The reinvention of public libraries

I didn’t quite manage to type up all my notes before the baby, Ella, arrived six weeks ago, but I will get round to it at some point. I’m just getting back online workwise, so apologies if posts are sporadic for the next few months. I have plenty of reading time but I’ve not mastered typing with a baby in one arm yet!

Today I was directed to an article from the Chicago Tribune on how libraries are attracting new audiences. With funding cuts and falling user numbers, we all know that public libraries need to reinvent themselves if they are to remain relevant. This isn’t a new issue – my A-level General Studies exam included an essay question on how public libraries could attract more young people, and that was back in 1996 (I think I advocated more computer terminals, so forward thinking!).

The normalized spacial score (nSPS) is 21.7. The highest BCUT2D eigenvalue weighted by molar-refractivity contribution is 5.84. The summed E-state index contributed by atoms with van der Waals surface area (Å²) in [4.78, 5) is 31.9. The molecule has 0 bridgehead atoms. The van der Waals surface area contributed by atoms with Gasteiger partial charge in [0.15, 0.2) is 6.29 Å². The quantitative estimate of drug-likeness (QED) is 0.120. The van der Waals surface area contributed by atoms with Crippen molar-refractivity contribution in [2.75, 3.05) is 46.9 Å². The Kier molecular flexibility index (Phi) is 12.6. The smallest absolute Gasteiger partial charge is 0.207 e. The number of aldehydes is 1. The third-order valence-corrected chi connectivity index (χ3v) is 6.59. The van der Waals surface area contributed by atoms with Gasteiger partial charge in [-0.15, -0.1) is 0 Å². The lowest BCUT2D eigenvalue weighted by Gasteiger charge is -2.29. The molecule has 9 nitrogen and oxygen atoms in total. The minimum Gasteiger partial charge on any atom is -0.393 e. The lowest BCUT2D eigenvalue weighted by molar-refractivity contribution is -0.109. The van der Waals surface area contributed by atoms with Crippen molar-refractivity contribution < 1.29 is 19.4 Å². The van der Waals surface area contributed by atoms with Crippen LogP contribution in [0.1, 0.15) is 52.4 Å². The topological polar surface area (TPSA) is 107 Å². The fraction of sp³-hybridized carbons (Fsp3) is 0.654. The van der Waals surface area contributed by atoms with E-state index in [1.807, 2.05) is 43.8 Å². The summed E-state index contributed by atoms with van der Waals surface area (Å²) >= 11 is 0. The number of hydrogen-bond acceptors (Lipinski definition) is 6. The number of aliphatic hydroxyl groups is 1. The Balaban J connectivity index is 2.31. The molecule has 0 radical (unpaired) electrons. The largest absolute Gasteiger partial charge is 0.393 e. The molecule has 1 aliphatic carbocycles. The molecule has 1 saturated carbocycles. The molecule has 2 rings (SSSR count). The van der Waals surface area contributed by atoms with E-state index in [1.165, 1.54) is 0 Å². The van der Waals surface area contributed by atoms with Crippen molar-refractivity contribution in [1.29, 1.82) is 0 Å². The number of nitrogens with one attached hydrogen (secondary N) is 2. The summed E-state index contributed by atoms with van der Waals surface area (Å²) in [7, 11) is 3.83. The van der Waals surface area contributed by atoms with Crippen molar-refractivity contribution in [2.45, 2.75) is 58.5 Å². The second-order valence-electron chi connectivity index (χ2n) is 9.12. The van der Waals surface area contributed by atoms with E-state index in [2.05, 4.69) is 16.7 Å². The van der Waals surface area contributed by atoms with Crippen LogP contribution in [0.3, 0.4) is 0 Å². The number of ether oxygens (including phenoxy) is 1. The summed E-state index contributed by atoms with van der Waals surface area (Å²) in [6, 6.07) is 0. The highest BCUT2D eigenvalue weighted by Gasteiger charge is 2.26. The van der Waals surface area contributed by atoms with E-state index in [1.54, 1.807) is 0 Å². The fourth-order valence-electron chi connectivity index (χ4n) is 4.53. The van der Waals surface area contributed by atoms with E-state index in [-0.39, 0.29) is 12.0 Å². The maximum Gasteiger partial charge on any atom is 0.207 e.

It’s certainly true that libraries need to embrace digital resources, although I’m not sure many libraries will be undergoing such a total overhaul as the Denver library that offers kids game rooms, has scrapped overdue fines and – perhaps the hardest for traditional librarians to swallow – has also scrapped the Dewey Decimal System.

Former ALA head Michael Gorman is quoted as saying, “The argument that all these young people would turn up to play video games and think, ‘Oh by the way, I must borrow that book by Dostoyevsky’ — it seems ludicrous to me.”

But I think Gorman is missing the point. The fact remains that if libraries don’t reposition themselves at the centre of the community, they won’t survive. Perhaps we need to change our way of thinking away from a book-centric view of libraries and towards libraries as a meeting place for the community, whether they want to check out Dostoyevsky or play Guitar Hero.

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